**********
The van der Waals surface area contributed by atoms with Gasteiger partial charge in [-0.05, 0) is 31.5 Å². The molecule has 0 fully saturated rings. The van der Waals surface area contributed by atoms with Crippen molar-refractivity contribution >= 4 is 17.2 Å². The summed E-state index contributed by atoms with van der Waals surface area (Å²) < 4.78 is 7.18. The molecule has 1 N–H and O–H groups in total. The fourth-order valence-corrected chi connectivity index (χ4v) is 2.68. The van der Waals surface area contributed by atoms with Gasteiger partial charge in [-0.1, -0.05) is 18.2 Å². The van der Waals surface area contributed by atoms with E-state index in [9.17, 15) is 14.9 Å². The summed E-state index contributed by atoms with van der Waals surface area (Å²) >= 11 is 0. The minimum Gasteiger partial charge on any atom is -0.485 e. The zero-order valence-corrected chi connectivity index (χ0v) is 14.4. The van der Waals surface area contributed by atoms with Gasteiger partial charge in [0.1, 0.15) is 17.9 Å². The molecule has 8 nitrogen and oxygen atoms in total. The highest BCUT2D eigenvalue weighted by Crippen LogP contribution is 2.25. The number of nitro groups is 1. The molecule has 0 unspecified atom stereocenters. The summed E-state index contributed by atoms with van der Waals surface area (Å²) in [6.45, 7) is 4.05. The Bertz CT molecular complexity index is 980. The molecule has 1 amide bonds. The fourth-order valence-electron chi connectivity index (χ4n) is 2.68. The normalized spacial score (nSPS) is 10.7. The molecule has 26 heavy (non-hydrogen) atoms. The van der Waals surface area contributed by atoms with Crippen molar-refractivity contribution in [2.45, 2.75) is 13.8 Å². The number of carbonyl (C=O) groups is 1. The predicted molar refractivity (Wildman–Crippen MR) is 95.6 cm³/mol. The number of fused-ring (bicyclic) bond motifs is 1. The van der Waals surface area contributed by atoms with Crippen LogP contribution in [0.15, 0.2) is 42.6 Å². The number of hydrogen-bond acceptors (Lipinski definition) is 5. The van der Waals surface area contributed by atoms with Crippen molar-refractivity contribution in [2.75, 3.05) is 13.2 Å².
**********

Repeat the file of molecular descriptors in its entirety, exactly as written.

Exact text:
The van der Waals surface area contributed by atoms with Gasteiger partial charge in [-0.05, 0) is 31.5 Å². The molecule has 0 fully saturated rings. The van der Waals surface area contributed by atoms with Crippen molar-refractivity contribution >= 4 is 17.2 Å². The summed E-state index contributed by atoms with van der Waals surface area (Å²) < 4.78 is 7.18. The molecule has 1 N–H and O–H groups in total. The fourth-order valence-corrected chi connectivity index (χ4v) is 2.68. The van der Waals surface area contributed by atoms with Gasteiger partial charge in [-0.1, -0.05) is 18.2 Å². The van der Waals surface area contributed by atoms with E-state index in [9.17, 15) is 14.9 Å². The summed E-state index contributed by atoms with van der Waals surface area (Å²) >= 11 is 0. The minimum Gasteiger partial charge on any atom is -0.485 e. The zero-order valence-corrected chi connectivity index (χ0v) is 14.4. The van der Waals surface area contributed by atoms with Gasteiger partial charge in [0.1, 0.15) is 17.9 Å². The molecule has 8 nitrogen and oxygen atoms in total. The highest BCUT2D eigenvalue weighted by Crippen LogP contribution is 2.25. The number of nitro groups is 1. The molecule has 0 unspecified atom stereocenters. The summed E-state index contributed by atoms with van der Waals surface area (Å²) in [6.45, 7) is 4.05. The Bertz CT molecular complexity index is 980. The molecule has 1 amide bonds. The fourth-order valence-electron chi connectivity index (χ4n) is 2.68. The normalized spacial score (nSPS) is 10.7. The molecule has 26 heavy (non-hydrogen) atoms. The van der Waals surface area contributed by atoms with Crippen molar-refractivity contribution in [2.45, 2.75) is 13.8 Å². The number of carbonyl (C=O) groups is 1. The predicted molar refractivity (Wildman–Crippen MR) is 95.6 cm³/mol. The number of fused-ring (bicyclic) bond motifs is 1. The van der Waals surface area contributed by atoms with Crippen LogP contribution in [0.15, 0.2) is 42.6 Å². The number of hydrogen-bond acceptors (Lipinski definition) is 5. The van der Waals surface area contributed by atoms with Crippen molar-refractivity contribution in [2.75, 3.05) is 13.2 Å².